When it comes to healthcare brands, it is a delicate balance between being aspirational and being authentic.

by Mike Cronin, VP, Creative Director

“What our brand needs,” says the brand manager, advancing the PowerPoint to a dramatic grand finale, “is to be aspirational.”

“Yes,” the marketing team nods vehemently around the conference table, “That’s it!”

Raise your hand if you’ve heard this one before.

For a healthcare brand being aspirational feels like a no-brainer. We want to radiate health and happiness. We want to build a positive association with consumers. We want our creative work to show happy, healthy people doing happy, healthy things and generally looking happy and healthy.

But be careful.

Why? Because there’s this other word we marketers like to throw around that’s just as important. Authenticity. And we like to use it for good reason. Authenticity leads to credibility and credibility is a powerful motivator for the healthcare consumer.

But if being aspirational means presenting an ideal version of reality your audience aspires to, and if being authentic is about being transparent and real, how are we to bring these two somewhat opposing ideas together in our creative executions?

That’s the aspiration trap.

Let’s face it, the healthcare industry is seen by many consumers as opaque and frustrating. Few people aspire to visit a doctor or sign up for Medicare. How do we balance the aspirational image we want to present as a healthcare brand with the reality of where consumers are at in relationship to the healthcare industry?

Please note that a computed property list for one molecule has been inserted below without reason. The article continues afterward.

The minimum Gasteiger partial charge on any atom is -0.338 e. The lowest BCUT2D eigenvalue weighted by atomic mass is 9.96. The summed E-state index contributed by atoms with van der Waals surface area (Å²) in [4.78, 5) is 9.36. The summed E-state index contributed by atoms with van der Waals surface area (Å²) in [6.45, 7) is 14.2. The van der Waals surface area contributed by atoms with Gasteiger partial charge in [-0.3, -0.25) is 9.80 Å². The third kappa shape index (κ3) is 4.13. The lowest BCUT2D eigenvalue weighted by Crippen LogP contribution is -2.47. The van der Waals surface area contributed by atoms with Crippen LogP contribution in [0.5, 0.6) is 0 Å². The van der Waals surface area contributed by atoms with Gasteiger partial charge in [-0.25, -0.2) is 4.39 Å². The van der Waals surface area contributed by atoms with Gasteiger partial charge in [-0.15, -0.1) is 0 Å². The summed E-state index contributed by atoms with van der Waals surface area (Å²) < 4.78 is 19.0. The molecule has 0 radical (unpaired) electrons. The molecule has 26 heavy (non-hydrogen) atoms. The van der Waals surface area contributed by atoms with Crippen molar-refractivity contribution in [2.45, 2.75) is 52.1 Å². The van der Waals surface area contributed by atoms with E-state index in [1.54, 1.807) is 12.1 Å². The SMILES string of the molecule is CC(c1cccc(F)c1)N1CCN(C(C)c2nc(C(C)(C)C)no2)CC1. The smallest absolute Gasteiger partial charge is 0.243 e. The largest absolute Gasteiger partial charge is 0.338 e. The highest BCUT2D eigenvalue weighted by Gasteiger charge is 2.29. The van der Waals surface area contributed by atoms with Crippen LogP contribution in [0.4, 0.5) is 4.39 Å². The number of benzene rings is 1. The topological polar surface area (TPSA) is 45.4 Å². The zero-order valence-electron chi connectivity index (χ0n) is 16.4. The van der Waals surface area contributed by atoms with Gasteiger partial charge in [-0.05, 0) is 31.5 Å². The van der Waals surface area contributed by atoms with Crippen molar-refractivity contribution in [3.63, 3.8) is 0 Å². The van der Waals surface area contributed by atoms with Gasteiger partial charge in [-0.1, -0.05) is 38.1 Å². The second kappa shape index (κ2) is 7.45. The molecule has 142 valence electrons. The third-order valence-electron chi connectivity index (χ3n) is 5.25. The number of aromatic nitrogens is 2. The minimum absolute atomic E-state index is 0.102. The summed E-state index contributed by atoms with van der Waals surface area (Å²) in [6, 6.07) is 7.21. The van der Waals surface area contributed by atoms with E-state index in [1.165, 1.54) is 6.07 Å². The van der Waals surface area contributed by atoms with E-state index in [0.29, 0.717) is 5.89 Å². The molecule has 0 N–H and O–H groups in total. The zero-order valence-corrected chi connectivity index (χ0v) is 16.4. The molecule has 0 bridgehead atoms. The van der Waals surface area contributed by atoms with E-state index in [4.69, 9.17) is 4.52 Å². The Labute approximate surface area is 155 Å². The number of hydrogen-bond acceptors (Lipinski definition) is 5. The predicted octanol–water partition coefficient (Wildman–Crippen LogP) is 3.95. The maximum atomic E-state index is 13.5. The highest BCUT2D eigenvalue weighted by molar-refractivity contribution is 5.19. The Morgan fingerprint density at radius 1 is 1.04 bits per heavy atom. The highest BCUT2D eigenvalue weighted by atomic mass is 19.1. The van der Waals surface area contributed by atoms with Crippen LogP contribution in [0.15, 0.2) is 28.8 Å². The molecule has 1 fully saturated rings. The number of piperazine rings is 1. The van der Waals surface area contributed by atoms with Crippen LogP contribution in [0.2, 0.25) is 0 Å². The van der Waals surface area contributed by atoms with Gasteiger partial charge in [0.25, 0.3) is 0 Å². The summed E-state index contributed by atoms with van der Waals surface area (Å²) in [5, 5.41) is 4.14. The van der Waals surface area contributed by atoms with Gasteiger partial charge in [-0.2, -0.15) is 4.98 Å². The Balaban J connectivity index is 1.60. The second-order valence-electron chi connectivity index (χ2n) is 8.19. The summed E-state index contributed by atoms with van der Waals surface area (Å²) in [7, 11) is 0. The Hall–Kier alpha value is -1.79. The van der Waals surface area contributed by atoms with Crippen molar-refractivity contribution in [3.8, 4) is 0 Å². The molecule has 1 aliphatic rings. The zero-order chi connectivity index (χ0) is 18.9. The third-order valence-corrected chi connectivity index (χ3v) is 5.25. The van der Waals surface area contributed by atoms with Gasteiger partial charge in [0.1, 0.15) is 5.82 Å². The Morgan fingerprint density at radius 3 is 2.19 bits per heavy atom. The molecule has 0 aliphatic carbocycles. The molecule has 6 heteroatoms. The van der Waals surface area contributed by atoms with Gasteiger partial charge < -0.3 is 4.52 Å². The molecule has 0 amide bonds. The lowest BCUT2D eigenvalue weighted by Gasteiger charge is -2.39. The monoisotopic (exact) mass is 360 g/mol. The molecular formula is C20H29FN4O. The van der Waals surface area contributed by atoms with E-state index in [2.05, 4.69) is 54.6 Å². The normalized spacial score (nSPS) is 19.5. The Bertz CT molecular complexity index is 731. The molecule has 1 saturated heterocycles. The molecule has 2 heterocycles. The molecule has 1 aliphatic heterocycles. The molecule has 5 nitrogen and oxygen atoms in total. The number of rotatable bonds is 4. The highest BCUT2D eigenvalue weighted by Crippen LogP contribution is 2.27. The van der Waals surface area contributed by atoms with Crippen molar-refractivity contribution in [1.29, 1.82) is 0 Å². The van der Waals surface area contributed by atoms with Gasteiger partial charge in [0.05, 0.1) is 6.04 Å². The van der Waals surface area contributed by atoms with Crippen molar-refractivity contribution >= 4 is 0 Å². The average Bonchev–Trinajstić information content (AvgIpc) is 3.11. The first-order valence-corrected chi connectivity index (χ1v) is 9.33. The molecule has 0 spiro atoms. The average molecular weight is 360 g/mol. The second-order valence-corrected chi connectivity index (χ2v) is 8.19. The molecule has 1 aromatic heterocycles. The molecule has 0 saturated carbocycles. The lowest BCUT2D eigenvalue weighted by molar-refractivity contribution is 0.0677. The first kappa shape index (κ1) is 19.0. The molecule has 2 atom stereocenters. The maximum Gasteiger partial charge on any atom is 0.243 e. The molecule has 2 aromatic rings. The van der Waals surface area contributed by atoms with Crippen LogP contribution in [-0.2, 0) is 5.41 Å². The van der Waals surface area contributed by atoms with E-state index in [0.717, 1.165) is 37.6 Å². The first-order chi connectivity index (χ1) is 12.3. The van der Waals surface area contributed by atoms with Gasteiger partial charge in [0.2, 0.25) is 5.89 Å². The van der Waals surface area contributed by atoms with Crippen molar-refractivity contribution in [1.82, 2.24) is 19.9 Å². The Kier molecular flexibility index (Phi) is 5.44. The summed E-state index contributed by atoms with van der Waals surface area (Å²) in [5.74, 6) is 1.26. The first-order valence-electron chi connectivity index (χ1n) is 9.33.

When it comes to healthcare marketing, the balance should tip toward authenticity. A healthcare brand must avoid feeling disingenuous at all costs. The creative work needs to show that we empathize and understand where consumers are truly at. Showing an elderly couple riding a tandem bike down a beachfront boardwalk or a family summiting a mountain together may seem aspirational but it is not reality for most people.

And that’s the aspiration trap.

This doesn’t mean we have to walk away from showing happy, healthy people, it just means we need to do so in an authentic, meaningful way. Maybe it’s avoiding using actors and models and instead using real people. Maybe we tell our stories in a different way. Maybe it’s building proprietary libraries of images rather than using stock. Any way of avoiding stereotypical images and tropes that have been used a million times before in healthcare will help.

The most challenging part may be moving the creative through your team. Because while some marketers like to use words like aspirational and authentic, they may have a hard time dealing with it when they see work that embraces these values and feels different for the category. But as long as it is built on a strong strategic platform (that’s a whole other article), it is for precisely this reason the work should succeed.

KC had not one, but two commercials air during the Super Bowl. We worked on the 15-second spots as part of an ongoing campaign for HealthPartners, and it was a treat to watch the ads premiere during the big game on Sunday. As a Minnesotan agency advertising for a Minnesotan healthcare organization, we were excited to feature local hip-hop queen Lizzo and her upbeat track “Good As Hell” in both spots. And we aren’t the only ones celebrating.

Did you miss the game? You can watch our HealthPartners spots and dance to Lizzo right here: